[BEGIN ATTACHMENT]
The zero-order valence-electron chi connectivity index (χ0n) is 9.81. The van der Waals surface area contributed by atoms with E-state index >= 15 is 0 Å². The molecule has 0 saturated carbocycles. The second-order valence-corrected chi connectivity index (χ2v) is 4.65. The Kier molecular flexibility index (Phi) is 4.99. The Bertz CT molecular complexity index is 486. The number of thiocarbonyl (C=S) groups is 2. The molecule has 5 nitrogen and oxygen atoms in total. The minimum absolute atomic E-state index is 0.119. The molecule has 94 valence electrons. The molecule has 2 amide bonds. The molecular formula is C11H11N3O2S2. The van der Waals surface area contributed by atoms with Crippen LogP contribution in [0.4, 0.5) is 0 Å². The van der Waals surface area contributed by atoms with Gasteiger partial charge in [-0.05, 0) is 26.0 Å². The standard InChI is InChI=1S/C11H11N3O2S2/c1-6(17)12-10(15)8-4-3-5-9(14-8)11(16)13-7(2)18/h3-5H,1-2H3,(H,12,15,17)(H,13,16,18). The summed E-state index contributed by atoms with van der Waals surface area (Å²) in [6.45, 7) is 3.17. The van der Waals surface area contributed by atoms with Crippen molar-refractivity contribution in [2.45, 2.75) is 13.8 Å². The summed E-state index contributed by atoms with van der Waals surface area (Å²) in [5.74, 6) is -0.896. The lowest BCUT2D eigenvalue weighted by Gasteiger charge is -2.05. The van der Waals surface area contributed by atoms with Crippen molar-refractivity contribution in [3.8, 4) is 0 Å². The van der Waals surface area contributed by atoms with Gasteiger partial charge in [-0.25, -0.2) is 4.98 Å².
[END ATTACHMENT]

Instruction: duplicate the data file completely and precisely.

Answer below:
The zero-order valence-electron chi connectivity index (χ0n) is 9.81. The van der Waals surface area contributed by atoms with E-state index >= 15 is 0 Å². The molecule has 0 saturated carbocycles. The second-order valence-corrected chi connectivity index (χ2v) is 4.65. The Kier molecular flexibility index (Phi) is 4.99. The Bertz CT molecular complexity index is 486. The number of thiocarbonyl (C=S) groups is 2. The molecule has 5 nitrogen and oxygen atoms in total. The minimum absolute atomic E-state index is 0.119. The molecule has 94 valence electrons. The molecule has 2 amide bonds. The molecular formula is C11H11N3O2S2. The van der Waals surface area contributed by atoms with Crippen LogP contribution in [0.4, 0.5) is 0 Å². The van der Waals surface area contributed by atoms with Gasteiger partial charge in [-0.05, 0) is 26.0 Å². The standard InChI is InChI=1S/C11H11N3O2S2/c1-6(17)12-10(15)8-4-3-5-9(14-8)11(16)13-7(2)18/h3-5H,1-2H3,(H,12,15,17)(H,13,16,18). The summed E-state index contributed by atoms with van der Waals surface area (Å²) in [6.45, 7) is 3.17. The van der Waals surface area contributed by atoms with Crippen molar-refractivity contribution in [2.45, 2.75) is 13.8 Å². The summed E-state index contributed by atoms with van der Waals surface area (Å²) in [5.74, 6) is -0.896. The lowest BCUT2D eigenvalue weighted by Gasteiger charge is -2.05. The van der Waals surface area contributed by atoms with Crippen molar-refractivity contribution in [3.8, 4) is 0 Å². The van der Waals surface area contributed by atoms with Gasteiger partial charge in [-0.25, -0.2) is 4.98 Å².